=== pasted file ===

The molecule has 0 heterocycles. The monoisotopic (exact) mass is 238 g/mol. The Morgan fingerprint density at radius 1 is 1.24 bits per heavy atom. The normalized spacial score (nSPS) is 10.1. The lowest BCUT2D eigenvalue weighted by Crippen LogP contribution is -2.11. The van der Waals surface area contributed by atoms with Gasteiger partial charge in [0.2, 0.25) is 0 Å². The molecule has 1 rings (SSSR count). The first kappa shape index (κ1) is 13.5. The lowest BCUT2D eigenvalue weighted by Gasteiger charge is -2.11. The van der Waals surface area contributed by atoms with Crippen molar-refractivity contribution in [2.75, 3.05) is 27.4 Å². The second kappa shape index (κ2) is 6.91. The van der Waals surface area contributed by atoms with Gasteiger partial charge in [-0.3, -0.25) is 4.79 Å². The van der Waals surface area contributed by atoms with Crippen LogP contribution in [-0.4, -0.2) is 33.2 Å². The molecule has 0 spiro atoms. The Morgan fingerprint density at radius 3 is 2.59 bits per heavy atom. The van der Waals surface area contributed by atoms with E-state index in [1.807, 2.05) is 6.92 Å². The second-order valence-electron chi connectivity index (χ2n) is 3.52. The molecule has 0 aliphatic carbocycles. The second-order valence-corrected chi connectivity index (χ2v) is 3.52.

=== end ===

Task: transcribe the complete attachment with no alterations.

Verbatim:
The molecule has 0 heterocycles. The monoisotopic (exact) mass is 238 g/mol. The Morgan fingerprint density at radius 1 is 1.24 bits per heavy atom. The normalized spacial score (nSPS) is 10.1. The lowest BCUT2D eigenvalue weighted by Crippen LogP contribution is -2.11. The van der Waals surface area contributed by atoms with Gasteiger partial charge in [0.2, 0.25) is 0 Å². The molecule has 1 rings (SSSR count). The first kappa shape index (κ1) is 13.5. The lowest BCUT2D eigenvalue weighted by Gasteiger charge is -2.11. The van der Waals surface area contributed by atoms with Crippen molar-refractivity contribution in [2.75, 3.05) is 27.4 Å². The second kappa shape index (κ2) is 6.91. The van der Waals surface area contributed by atoms with Gasteiger partial charge in [-0.3, -0.25) is 4.79 Å². The van der Waals surface area contributed by atoms with Crippen LogP contribution in [-0.4, -0.2) is 33.2 Å². The molecule has 0 spiro atoms. The Morgan fingerprint density at radius 3 is 2.59 bits per heavy atom. The van der Waals surface area contributed by atoms with E-state index in [1.807, 2.05) is 6.92 Å². The second-order valence-electron chi connectivity index (χ2n) is 3.52. The molecule has 0 aliphatic carbocycles. The second-order valence-corrected chi connectivity index (χ2v) is 3.52.